Retributive justice exerts a strong emotional and intellectual appeal. Its focus on the morality of the actor in determining penalty seems both logical and right. The emotional appeal is based in our inherent morality. Humans are, by nature, moral beasts. It is why certain precepts of behavior enjoy near universal acceptance, despite near infinite differences in societies and religiosity (or lack thereof). It explains why both Richard Dawkins and Pope Benedict agree that murder is wrong.

And its intellectual appeal is actually quite similar to the consequentialist reasoning underlying teleological notions of punishment. Specifically, retribution relies on the notion of consequences for morally impermissible actions. And holds that those consequences/penalties are to be proportionate to the severity of the act committed.

Retributive justice is much more securely nested in notions of morality. And this is what makes it such a good fit for a criminal justice system. Crime is not only an offense against the direct victim, but an offense against society and its norms, mores and rules. Thus retributive justice is not seeking to make the victim whole by taking something from the offender. Rather, it is society showing its disapproval of the act in which the offender engaged. The notion of an eye for an eye is not to make the offender and the victim equal, but to ensure that the punishment is equal in severity to the offense.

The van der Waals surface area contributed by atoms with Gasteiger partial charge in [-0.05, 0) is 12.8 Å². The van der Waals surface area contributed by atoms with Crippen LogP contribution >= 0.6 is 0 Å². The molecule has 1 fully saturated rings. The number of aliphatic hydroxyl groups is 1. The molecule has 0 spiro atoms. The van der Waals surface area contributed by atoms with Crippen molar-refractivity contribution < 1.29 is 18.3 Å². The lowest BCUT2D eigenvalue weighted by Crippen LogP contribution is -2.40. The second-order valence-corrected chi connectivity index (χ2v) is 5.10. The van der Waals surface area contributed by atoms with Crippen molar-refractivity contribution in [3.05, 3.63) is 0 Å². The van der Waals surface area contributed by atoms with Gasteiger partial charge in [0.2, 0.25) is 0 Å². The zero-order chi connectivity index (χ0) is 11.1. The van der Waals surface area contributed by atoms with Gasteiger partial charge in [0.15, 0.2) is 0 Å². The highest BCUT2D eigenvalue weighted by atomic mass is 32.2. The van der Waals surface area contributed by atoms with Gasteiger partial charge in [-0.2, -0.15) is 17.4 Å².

Further Discussion

It should be noted that retributive justice can be crude and even barbaric, in its extreme. Specifically, I would mention capital punishment here in the US or loss of limbs/appendages in some other parts of the world. But these are literal interpretations of an eye for an eye. I am not comfortable defending such systems.

In addition, retribution or any other rationales for punishment do not need to be mutually exclusive. I would argue that most criminal justice systems are hybrids. Each particular system may place different values on each of the rationales, and some may even leave one or more out. But, in practice (as opposed to discussions of theory) punishment serves many (competing) interests.

Death Penalty Exceptions

Not all who oppose capital punishment are absolutist in their beliefs. Many proffer up some cases in which execution is acceptable. Among these, the most prominent are (in the wake of 9-11) cases of terrorism, mass murder/serial killer, and cop killers.